Coke Zero is out to create an international dance craze--and remake its marketing process--via the "Make It Possible Project," a campaign that came together organically over the course of several months with input from Coke fans around the world.
Eschewing the traditional advertising model, the brand instead used its MakeItPossibleProject.com storytelling platform to experiment with content creation relying on public participation: “Consumers can see through these marketing platforms, so why not genuinely bring them into the process so they’re part of the marketing community?” says Jonathan Mildenhall, VP of Global Advertising Strategy and Creative Excellence at Coca-Cola, stressing, “I view every single [member] of our community as a marketing director for the Coke Zero brand.”
This worldwide network of marketing directors got to work late last summer on a campaign orchestrated by Coke agency Ogilvy Paris. The project kicked off when director Jon M. Chu, creator of The Legion of Extraordinary Dancers web series, went online at Coke Zero’s behest to announce that the soft drink was on the lookout for a hot new original dance (Mildenhall was actually inspired to make dance the central theme of the project after a chance meeting with Chu at the Consumer Electronics Show in Las Vegas last year).
Choreographers and dancers of all experience levels were invited to upload videos to MakeItPossibleProject.com showing off their best moves, and as the submissions came in from around the world, Chu as well as members of The Legion of Extraordinary Dancers provided encouragement through video messages. Meanwhile, the Make It Possible Project community liked, shared, and debated the merits of the dances. In the end, it was the Toe Tappy, a side-to-side toe-tapping dance created by American street dancer Joey “Knucklehead” Turman that won Coke Zero’s interest.
Convinced that the Toe Tappy had the potential to catch on, Coke Zero then initiated a casting call, reaching out to its online community in search of a performer who could bring the dance to life as the star of a global ad campaign. Again, anyone could apply. “At every stage of the creative development process, we were helping members of our target audience realize their ‘what’s possible,’” Mildenhall says, noting that a group of finalists from the community were flown to Los Angeles, where they were photographed for an out-of-home campaign--think everything from posters to in-store displays--and provided with behind-the-scenes video to share through their social networks.
Keemo, an actor and dancer from France, ultimately became the face of the campaign, winning the lead role in “A Step from Zero,” a web film that broke today on Coke Zero’s YouTube channel. Directed by Nima Nourizadeh out of production company Partizan in Buenos Aires (Coke also worked with Stink Digital for interactive components and Opus 88 on out of home) and featuring a track titled “I’m All In” by up-and-coming rapper Metis, the film casts Keemo playing a young man whose family doesn’t support his ambition of becoming a professional dancer. He eventually wins their approval after he creates a dance--the Toe Tappy--that spreads all over the world thanks to the Internet. (The web film was also cut into 60- and 30-second commercials.)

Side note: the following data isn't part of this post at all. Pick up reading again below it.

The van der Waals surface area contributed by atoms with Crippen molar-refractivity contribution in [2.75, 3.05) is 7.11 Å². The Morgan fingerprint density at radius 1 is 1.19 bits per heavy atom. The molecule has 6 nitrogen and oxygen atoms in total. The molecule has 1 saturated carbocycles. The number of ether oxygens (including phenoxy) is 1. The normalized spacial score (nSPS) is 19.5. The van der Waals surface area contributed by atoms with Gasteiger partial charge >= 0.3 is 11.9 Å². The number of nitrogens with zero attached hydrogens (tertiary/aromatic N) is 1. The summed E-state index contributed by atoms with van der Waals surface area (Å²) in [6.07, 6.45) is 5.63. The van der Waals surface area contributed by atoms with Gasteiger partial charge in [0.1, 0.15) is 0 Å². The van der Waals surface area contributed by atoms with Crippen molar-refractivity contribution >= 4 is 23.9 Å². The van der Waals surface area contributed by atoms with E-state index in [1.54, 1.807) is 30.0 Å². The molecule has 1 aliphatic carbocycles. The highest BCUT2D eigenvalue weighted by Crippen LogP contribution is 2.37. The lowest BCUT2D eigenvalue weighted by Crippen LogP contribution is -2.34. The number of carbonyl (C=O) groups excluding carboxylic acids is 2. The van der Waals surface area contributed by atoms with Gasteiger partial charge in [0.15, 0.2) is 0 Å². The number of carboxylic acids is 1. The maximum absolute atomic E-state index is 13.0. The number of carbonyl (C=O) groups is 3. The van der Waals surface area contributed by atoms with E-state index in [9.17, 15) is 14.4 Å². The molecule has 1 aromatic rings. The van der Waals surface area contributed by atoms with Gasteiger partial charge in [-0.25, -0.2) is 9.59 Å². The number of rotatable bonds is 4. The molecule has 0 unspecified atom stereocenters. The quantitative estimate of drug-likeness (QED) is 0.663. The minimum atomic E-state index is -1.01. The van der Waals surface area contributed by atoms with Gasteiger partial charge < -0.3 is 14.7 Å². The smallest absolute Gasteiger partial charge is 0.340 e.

The narrative is loosely based on Knucklehead’s personal story, which is shared in more detail on the Make It Possible Project site through a short documentary-style film. It provides a raw portrait of a young man who survives a rough childhood and makes his way to a better life through dance. Knucklehead, who, incidentally, competed on MTV’s America’s Best Dance Crew with Street Kingdom, is also featured on the site in a series of videos that show him traveling the world, from Japan to New Zealand, teaching people the Toe Tappy, and he also got people buzzing about his dance via social media. (People can follow the conversation at #zerodance or #toetappy.)
The young influencers who make up the Make It Possible Project community have shown great interest in the aforementioned content. In fact, according to data culled from the site, visitors spent an average of six minutes on MakeItPossibleProject.com during the content creation portion of the campaign, with peaks running as high as nine minutes.
Given the success of the endeavor in terms of engagement, Coke Zero is now looking to take consumers on additional creative journeys via the Make It Possible Project, giving them an opportunity to pursue their own passions and play a role in shaping and sharing the marketing messages aimed at them. “You can rest assured that the next tale of possibility will have a ringleader like Jon Chu, we’ll activate the community, we’ll source authenticity from a community of believers as we go through the process, and hopefully, we’ll realize the dreams of several people,” Mildenhall says.
The approach confirms Coca-Cola’s commitment to its Content 2020 manifesto, which outlined a long-term, company-wide marketing plan that is less reliant on traditional advertising and more invested in generating content that can flow through any medium while reinforcing the company’s business objectives.
“For Coke Zero, I never want to go back to a traditional hidden creative development process,” Mildenhall says. “I always want to engage with the community in helping us find the talent and find the stories and find the creative elements. It’s just so much more rewarding.”